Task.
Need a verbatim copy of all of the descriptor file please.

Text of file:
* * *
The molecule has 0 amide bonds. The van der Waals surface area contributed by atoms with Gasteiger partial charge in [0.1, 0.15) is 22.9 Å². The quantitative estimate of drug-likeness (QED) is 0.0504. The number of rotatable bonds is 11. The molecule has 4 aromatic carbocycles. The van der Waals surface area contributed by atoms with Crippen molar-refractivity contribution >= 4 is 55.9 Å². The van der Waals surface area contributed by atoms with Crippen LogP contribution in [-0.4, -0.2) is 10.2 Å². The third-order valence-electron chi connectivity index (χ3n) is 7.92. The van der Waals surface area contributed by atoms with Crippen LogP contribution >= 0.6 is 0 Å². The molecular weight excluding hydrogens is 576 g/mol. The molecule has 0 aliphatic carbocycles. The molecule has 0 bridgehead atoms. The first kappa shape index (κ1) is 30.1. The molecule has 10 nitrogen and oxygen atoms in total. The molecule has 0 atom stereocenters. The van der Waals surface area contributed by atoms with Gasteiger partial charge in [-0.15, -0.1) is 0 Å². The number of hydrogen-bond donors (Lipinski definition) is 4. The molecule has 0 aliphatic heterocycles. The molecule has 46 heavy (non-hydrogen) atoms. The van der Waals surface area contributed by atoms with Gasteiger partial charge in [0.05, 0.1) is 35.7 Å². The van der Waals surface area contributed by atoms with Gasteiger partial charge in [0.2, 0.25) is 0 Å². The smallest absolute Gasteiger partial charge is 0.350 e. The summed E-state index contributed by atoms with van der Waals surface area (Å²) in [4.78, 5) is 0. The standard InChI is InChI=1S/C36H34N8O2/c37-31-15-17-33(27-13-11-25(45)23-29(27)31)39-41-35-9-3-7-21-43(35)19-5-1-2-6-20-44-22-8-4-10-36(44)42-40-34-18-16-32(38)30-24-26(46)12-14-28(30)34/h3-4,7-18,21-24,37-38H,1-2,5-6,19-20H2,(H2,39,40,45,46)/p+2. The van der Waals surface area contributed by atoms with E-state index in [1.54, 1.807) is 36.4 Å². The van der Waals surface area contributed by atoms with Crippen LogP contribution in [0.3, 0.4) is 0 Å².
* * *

The molecule has 0 amide bonds. The van der Waals surface area contributed by atoms with Gasteiger partial charge in [0.1, 0.15) is 22.9 Å². The quantitative estimate of drug-likeness (QED) is 0.0504. The number of rotatable bonds is 11. The molecule has 4 aromatic carbocycles. The van der Waals surface area contributed by atoms with Crippen molar-refractivity contribution >= 4 is 55.9 Å². The van der Waals surface area contributed by atoms with Crippen LogP contribution in [-0.4, -0.2) is 10.2 Å². The third-order valence-electron chi connectivity index (χ3n) is 7.92. The van der Waals surface area contributed by atoms with Crippen LogP contribution >= 0.6 is 0 Å². The molecular weight excluding hydrogens is 576 g/mol. The molecule has 0 aliphatic carbocycles. The molecule has 0 bridgehead atoms. The first kappa shape index (κ1) is 30.1. The molecule has 10 nitrogen and oxygen atoms in total. The molecule has 0 atom stereocenters. The van der Waals surface area contributed by atoms with Gasteiger partial charge in [-0.15, -0.1) is 0 Å². The number of hydrogen-bond donors (Lipinski definition) is 4. The molecule has 0 aliphatic heterocycles. The molecule has 46 heavy (non-hydrogen) atoms. The van der Waals surface area contributed by atoms with Gasteiger partial charge in [0.05, 0.1) is 35.7 Å². The van der Waals surface area contributed by atoms with Gasteiger partial charge in [0.2, 0.25) is 0 Å². The smallest absolute Gasteiger partial charge is 0.350 e. The summed E-state index contributed by atoms with van der Waals surface area (Å²) in [4.78, 5) is 0. The standard InChI is InChI=1S/C36H34N8O2/c37-31-15-17-33(27-13-11-25(45)23-29(27)31)39-41-35-9-3-7-21-43(35)19-5-1-2-6-20-44-22-8-4-10-36(44)42-40-34-18-16-32(38)30-24-26(46)12-14-28(30)34/h3-4,7-18,21-24,37-38H,1-2,5-6,19-20H2,(H2,39,40,45,46)/p+2. The van der Waals surface area contributed by atoms with E-state index in [1.54, 1.807) is 36.4 Å². The van der Waals surface area contributed by atoms with Crippen LogP contribution in [0.3, 0.4) is 0 Å².